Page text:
Roll-out tray systems can add valuable space when it's at a premium.
Photos courtesy of John W. Bartok, Jr.

One low-cost method of increasing growing space without building new greenhouses is to install a roll-out tray system. A roll-out system doubles growing space by placing one layer of plants on the floor and a second layer 20 to 30 inches above the floor on a rail system. During the day, the trays are rolled outside the greenhouse onto a matching rail network. Both crops receive full sunlight. At night, they are rolled back into the greenhouse. This system can be adapted to both hoophouses and gutter-connected ranges. It does, however, require a level area adjacent to the greenhouse.

The system works well in the busy spring season. It is good for hardening off bedding plants, perennials and herbs during the spring and for potted plant production during the fall. It has been used for growing cool season vegetables too, including arugula, lettuce, spinach and more.

Some growers have also used the roll-out system as an intermediate step until funding is available to build a new greenhouse. The greenhouse can be built directly over the roll-out supports. It just takes planning to make sure that everything fits together.

If designed properly, the trays can be moved from either the greenhouse or the roll-out area to the work area for planting or shipping operations. This requires a pipe transport rail system and transfer stations to change direction. Compressed air is used to raise or lower the tray to change direction.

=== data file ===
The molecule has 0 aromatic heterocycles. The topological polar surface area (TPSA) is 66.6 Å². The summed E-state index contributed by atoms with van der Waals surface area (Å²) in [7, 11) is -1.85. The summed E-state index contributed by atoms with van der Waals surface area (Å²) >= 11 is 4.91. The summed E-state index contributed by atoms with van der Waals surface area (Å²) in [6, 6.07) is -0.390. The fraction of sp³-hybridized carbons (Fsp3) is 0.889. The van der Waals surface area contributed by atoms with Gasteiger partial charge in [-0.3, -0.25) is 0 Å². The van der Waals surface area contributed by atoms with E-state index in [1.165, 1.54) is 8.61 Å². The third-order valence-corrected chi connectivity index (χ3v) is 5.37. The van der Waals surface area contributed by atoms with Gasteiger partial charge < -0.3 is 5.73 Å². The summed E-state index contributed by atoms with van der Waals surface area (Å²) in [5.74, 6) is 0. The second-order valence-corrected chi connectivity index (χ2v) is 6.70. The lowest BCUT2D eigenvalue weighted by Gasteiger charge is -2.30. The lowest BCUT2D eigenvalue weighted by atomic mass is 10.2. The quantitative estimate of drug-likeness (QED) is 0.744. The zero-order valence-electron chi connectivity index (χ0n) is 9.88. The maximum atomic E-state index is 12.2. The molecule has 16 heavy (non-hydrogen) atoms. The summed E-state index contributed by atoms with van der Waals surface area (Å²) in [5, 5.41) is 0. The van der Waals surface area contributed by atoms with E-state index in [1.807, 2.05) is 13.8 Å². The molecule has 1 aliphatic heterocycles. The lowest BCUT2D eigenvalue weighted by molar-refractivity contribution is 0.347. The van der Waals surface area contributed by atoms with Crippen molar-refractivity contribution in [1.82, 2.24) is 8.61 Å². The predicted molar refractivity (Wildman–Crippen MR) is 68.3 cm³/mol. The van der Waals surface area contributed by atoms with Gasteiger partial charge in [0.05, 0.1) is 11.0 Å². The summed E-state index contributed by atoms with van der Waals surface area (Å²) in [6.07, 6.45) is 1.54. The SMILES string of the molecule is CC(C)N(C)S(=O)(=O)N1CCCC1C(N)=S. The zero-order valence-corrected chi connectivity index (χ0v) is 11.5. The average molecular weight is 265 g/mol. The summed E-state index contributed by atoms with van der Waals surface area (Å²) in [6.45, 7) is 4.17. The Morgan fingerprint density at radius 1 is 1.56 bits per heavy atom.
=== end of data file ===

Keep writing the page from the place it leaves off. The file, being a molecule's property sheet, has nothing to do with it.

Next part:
Although I have seen movable trays as large as 10 by 50 inches, the usual size is 4 to 6 inches wide by 8 to 16 inches long. This makes for easy moving. When placed on rails, labor is saved too, as a whole row of trays can be pushed in or out at one time by one person. A typical design is to install two rows of trays in a bay or hoophouse with an access aisle in the middle. These can be moved sideways on the rails to allow access to an individual tray.

There are several variations in bench design. An aluminum extrusion frame with a galvanized expanded metal bottom is the most common material for weight and long life. The bottom needs to be supported on 24-inch frame to prevent sagging. There is little maintenance to these trays.

Compressed air-operated 90-degree tray transfer stations are used to change direction of movement.

Welded steel, although heavier, is another available option. Molded plastic trays or inserts are used when a watertight tray is needed.

In the roller conveyor system, flat bottom trays that ride on trolley wheels or fixed casters attached to support rails are used. In a second system, the rollers are attached to each tray and ride on the smooth pipe rails.

The support system is usually made of galvanized steel tubing. The rails are welded together to form a smooth surface. Support posts are placed in concrete piers or fastened to a concrete walkway for rigidity. The system has to be strong enough to carry the weight of the trays, as much as two tons/tray. Bracing is needed to keep the system rigid when the trays are being moved.

A roll-out tray system can help harden off plants during the spring and grow cool-season vegetables.

The endwall of the greenhouse needs to be modified by installing doors that open to allow the trays to pass through. These doors can be manual as they are opened only once or twice each day.

Depending where your business is located, a roll-out tray systems can add valuable growing area at a time when it is at a premium.

John is an agricultural engineer, an emeritus extension professor at the University of Connecticut and a regular contributor to Greenhouse Management. He is an author, consultant and certified technical service provider doing greenhouse energy audits for USDA grant programs in New England.